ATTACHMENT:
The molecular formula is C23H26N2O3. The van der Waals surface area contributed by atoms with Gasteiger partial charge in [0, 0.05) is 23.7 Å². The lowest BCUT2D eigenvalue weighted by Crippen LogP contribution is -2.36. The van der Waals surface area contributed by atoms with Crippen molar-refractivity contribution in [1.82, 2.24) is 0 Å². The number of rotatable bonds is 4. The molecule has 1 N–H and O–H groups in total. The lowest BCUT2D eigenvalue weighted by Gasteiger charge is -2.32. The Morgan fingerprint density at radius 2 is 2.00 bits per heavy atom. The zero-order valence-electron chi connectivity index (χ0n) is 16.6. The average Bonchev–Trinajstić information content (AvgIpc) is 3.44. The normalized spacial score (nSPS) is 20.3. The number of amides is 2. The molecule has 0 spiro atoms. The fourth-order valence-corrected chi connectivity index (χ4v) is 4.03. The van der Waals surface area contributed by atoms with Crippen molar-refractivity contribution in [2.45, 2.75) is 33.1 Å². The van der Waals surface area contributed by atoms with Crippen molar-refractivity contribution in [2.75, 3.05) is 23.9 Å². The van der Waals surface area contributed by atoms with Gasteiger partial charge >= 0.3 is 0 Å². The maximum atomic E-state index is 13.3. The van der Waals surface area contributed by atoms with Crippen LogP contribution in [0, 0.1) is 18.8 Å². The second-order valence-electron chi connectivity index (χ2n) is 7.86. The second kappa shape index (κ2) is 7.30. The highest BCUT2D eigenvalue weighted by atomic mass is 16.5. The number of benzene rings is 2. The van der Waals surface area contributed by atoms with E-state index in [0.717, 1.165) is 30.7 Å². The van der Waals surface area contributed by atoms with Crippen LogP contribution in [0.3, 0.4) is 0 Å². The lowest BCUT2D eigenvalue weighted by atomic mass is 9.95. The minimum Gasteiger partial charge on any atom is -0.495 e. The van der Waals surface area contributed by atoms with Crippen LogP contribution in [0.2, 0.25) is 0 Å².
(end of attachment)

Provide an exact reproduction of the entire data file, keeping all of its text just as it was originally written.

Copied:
The molecular formula is C23H26N2O3. The van der Waals surface area contributed by atoms with Gasteiger partial charge in [0, 0.05) is 23.7 Å². The lowest BCUT2D eigenvalue weighted by Crippen LogP contribution is -2.36. The van der Waals surface area contributed by atoms with Crippen molar-refractivity contribution in [1.82, 2.24) is 0 Å². The number of rotatable bonds is 4. The molecule has 1 N–H and O–H groups in total. The lowest BCUT2D eigenvalue weighted by Gasteiger charge is -2.32. The Morgan fingerprint density at radius 2 is 2.00 bits per heavy atom. The zero-order valence-electron chi connectivity index (χ0n) is 16.6. The average Bonchev–Trinajstić information content (AvgIpc) is 3.44. The normalized spacial score (nSPS) is 20.3. The number of amides is 2. The molecule has 0 spiro atoms. The fourth-order valence-corrected chi connectivity index (χ4v) is 4.03. The van der Waals surface area contributed by atoms with Crippen molar-refractivity contribution in [2.45, 2.75) is 33.1 Å². The van der Waals surface area contributed by atoms with Crippen molar-refractivity contribution in [2.75, 3.05) is 23.9 Å². The van der Waals surface area contributed by atoms with Gasteiger partial charge >= 0.3 is 0 Å². The maximum atomic E-state index is 13.3. The van der Waals surface area contributed by atoms with Crippen LogP contribution in [0, 0.1) is 18.8 Å². The second-order valence-electron chi connectivity index (χ2n) is 7.86. The second kappa shape index (κ2) is 7.30. The highest BCUT2D eigenvalue weighted by atomic mass is 16.5. The number of benzene rings is 2. The van der Waals surface area contributed by atoms with E-state index in [0.717, 1.165) is 30.7 Å². The van der Waals surface area contributed by atoms with Crippen LogP contribution in [0.3, 0.4) is 0 Å². The lowest BCUT2D eigenvalue weighted by atomic mass is 9.95. The minimum Gasteiger partial charge on any atom is -0.495 e. The van der Waals surface area contributed by atoms with Crippen LogP contribution in [0.2, 0.25) is 0 Å².